What makes Egypt’s Gods different from other religions?

Gods of Egypt Are Not Immortal

What’s the first thing you think about when thinking of any god? Immortality. Usually, gods are immortal beings with divine powers, and that’s what makes them different from humans. However, Egyptian gods are a bit different — they can be mortal, too.


In ancient Egypt, a god could die just like any human could. Well, they wouldn’t be dying from the same causes, but they couldn’t come back as gods either. What you should keep in mind is that pharaohs were sometimes considered gods, their messengers, incarnations, or vessels. That means when they die, the god they’re representing dies with them.


But if a god can die, how can they still influence the human realm? It’s all about the process of rebirth. Dying, in most cases, is simply symbolic, and gods can come back through various cycles or rituals performed by their believers. To conclude, the gods of Egypt are both mortal and immortal.

They Bleed Gold

You know all about turning blood into wine, but what about turning blood into gold bars? Sounds impossible, but not when you keep in mind that one of the many qualities of gods of Egypt is that they bleed gold. Well, it’s questionable if real gold oozes from their body or the blood simply has a golden color.


This is yet another thing that makes them similar, and yet different, to humans. Believers can find comfort in knowing that their god also bleeds when they’re hurt or dying. That’s one of the ways in which humans can identify themselves or relate to gods they’re worshiping.


We’re sure many Egyptians thought of harvesting this gold blood for the sake of becoming rich. But we also bet that killing a god of Egypt isn’t an easy feat.

Egyptian Gods Experience Continuous Birth and Death

What goes around comes around, and Egyptian gods know it best. One of the characteristics of gods of Egypt is that they die almost every day. Well, it all depends on which god we’re talking about. For example, Osiris was one of the most important gods in ancient Egypt. According to texts, Osiris was killed by his brother but reborn by Isis as a God of the Underworld.


But not all deaths and rebirths are this dramatic. The Sun god Ra drags the sun across the sky during the day and through the Underworld during the night. In this journey, Ra ages, dies, and is reborn the next morning.


Remember that pharaohs are vessels for Gods? When one dies, so does the god they represent, but finding another vessel is all but difficult for these deities. The cycle of death and rebirth is one of the most important things in ancient Egyptian religion, and all beings (mortal and immortal) must experience it.

Egyptian Gods Can Transform Into Beast-Like Creatures

Now, let’s talk about Egyptian gods as beasts. Don’t you love cats? Ancient Egyptians loved them too, but for different reasons than we do today. Back then, cats were messengers and incarnations of cat-goddess Bastet. This goddess had a human body but a cat head. Why? Because, at night, she would turn into a cat to protect Ra from his greatest enemy — the serpent Apep.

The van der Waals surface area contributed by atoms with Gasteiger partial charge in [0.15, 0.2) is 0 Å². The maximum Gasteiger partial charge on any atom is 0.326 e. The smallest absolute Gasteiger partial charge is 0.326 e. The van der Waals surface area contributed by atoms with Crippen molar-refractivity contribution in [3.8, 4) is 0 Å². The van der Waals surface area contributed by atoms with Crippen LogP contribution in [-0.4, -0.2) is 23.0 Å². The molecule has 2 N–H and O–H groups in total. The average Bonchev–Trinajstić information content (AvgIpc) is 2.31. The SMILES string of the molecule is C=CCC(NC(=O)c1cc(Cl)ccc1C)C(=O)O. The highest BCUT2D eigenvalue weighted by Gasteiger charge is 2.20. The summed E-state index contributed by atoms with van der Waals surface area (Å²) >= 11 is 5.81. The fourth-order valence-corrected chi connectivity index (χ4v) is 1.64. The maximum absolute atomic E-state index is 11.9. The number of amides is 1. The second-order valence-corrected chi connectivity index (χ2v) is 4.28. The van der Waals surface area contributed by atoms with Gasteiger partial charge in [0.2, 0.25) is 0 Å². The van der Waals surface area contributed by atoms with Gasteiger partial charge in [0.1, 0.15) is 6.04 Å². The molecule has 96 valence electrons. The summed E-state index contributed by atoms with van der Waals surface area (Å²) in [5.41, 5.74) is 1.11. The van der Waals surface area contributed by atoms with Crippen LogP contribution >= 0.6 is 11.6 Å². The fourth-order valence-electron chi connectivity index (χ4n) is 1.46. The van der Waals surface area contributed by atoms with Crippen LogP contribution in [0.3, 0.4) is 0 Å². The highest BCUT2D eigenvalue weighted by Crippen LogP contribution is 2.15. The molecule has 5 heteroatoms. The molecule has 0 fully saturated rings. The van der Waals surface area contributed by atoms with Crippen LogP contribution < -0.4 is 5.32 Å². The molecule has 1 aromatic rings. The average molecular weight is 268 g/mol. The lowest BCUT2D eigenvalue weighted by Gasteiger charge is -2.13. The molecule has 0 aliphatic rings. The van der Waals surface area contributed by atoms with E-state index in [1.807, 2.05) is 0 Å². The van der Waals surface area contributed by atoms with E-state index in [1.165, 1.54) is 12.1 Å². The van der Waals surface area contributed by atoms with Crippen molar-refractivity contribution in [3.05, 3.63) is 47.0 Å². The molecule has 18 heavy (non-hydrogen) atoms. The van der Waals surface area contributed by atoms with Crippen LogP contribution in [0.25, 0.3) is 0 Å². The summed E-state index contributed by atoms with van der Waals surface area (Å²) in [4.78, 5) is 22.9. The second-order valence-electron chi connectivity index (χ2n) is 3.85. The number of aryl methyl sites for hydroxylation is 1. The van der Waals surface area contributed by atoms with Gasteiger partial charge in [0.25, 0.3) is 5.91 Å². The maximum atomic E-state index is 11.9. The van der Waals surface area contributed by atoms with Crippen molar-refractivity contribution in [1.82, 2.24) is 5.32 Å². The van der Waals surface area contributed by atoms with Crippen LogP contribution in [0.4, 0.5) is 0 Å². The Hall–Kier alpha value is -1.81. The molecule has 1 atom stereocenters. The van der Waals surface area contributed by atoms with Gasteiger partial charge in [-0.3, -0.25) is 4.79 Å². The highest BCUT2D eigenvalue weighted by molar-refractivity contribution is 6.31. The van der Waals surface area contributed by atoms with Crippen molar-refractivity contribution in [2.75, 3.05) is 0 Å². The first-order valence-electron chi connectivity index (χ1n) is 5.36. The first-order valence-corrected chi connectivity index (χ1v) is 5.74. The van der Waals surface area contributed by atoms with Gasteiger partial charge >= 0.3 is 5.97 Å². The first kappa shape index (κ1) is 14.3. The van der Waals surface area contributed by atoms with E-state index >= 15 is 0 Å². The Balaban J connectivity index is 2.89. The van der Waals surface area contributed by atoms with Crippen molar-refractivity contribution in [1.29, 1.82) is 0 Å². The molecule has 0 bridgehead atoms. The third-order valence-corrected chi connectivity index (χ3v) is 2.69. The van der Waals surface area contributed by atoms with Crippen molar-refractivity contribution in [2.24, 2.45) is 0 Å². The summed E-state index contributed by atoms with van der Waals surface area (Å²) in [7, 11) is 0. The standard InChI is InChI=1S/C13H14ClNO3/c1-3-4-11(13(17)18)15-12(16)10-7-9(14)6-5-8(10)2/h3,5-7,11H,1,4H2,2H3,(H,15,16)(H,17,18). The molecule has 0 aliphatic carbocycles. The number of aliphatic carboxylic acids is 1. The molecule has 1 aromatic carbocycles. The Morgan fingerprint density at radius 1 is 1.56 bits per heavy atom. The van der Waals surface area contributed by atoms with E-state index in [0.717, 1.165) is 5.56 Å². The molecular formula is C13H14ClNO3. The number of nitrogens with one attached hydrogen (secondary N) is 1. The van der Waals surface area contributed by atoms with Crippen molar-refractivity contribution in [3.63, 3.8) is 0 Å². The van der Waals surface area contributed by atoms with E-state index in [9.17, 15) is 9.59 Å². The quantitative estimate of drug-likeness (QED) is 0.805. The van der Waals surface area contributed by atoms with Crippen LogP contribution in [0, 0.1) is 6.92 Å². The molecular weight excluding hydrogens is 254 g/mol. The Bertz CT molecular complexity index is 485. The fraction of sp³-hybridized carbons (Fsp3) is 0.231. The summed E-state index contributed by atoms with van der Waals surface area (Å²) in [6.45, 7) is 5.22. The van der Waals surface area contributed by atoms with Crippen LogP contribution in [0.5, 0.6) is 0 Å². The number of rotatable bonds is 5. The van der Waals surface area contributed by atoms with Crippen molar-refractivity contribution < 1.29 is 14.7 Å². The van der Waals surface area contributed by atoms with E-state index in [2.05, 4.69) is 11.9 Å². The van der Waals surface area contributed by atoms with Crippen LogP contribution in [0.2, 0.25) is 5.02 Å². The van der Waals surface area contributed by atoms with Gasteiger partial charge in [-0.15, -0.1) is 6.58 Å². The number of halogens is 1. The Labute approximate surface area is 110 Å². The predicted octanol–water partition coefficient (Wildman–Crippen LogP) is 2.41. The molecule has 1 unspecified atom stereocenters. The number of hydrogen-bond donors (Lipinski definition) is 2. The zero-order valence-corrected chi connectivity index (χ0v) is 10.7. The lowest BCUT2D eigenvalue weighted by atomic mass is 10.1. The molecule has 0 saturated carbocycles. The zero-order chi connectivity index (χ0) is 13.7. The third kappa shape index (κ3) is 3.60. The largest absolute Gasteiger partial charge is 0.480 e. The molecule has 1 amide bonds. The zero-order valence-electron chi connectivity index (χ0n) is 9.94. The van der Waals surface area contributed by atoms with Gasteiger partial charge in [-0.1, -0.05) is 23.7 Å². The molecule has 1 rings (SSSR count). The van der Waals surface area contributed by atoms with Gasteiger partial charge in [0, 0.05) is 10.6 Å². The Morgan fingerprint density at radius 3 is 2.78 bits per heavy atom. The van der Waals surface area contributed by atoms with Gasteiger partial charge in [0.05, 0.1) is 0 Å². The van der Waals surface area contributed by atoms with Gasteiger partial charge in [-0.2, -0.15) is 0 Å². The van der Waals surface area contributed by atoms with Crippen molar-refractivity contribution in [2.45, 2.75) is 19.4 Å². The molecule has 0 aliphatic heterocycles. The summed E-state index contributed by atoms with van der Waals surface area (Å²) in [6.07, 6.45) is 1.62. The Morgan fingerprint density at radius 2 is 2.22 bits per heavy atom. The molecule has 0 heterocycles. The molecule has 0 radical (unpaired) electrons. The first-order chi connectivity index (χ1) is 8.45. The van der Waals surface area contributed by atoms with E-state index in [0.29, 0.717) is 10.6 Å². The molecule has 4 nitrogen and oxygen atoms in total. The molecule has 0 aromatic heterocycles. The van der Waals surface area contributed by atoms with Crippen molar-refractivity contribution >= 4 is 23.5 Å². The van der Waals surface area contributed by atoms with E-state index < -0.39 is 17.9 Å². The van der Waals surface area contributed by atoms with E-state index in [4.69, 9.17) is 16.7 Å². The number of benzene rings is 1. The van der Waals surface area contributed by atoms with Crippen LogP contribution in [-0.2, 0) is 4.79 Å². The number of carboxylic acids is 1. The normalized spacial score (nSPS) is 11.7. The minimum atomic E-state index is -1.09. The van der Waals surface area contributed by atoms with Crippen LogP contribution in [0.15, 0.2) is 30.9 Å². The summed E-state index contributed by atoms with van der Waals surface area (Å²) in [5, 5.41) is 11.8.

That is why people started worshiping cats. Not only that, but they would mummify them along with their prayers as offering to Bastet. This was one of the ways of getting onto a god’s good side. But Bastet isn’t the only goddess with an animal vessel. Many other gods had animal representatives, including:


  • Hathor
  • Set
  • Anubis
  • Toth
  • Horus

They Revolve Around Monotheistic Faith

Many would argue that this was a monotheistic religion, even though there are many gods of Egypt. Why? It’s pretty simple. There are only a handful of gods people respect and celebrate across ancient Egypt. The other gods aren’t less relevant, but praising them is subjective.


For example, all Egyptians worshiped Ra, but not everyone cared about Bastet or Sobek. Every god is in charge of something, whether it’s fertility, war, love, good health, or more. With that in mind, people choose which god to worship depending on what they need.


Plus, it wasn’t unusual for people to pick favorites among gods and worship them for no reason other than simply liking them. To put this into perspective, Christians worship one God, but they also pray to many saints. Still, Christianity is a monotheistic religion. The same logic applies to ancient Egyptian religion.

How the Differences Affect Faith

The belief system and lifestyle of ancient Egyptians are unique. Since there are so many gods to worship, they dedicate a lot of their time to prayer and rituals. As we’ve mentioned, one of the most important things in ancient Egyptian religion is the cycle of rebirth and going to the afterlife.


There are many rules a person needs to abide by during their life on Earth, so they could ensure a fine life in the afterlife. However, death is not the end of one’s life. A person’s loved ones can still communicate with the deceased through rituals. Not only that, but they have to take good care of the deceased’s body. This can be done through mummification and the “Opening of the mouth” ritual.


Even though Egyptians were deeply religious and devoted their lives to worshiping gods, there were still disbelievers. Forcing people into faith wasn’t common practice in ancient Egypt, though. Why? Because everyone has their own pre-decided destiny, and some are just doomed to live without the gods favoring them. However, not even disbelievers are safe from Ra’s wrath, and that’s often enough to convert them.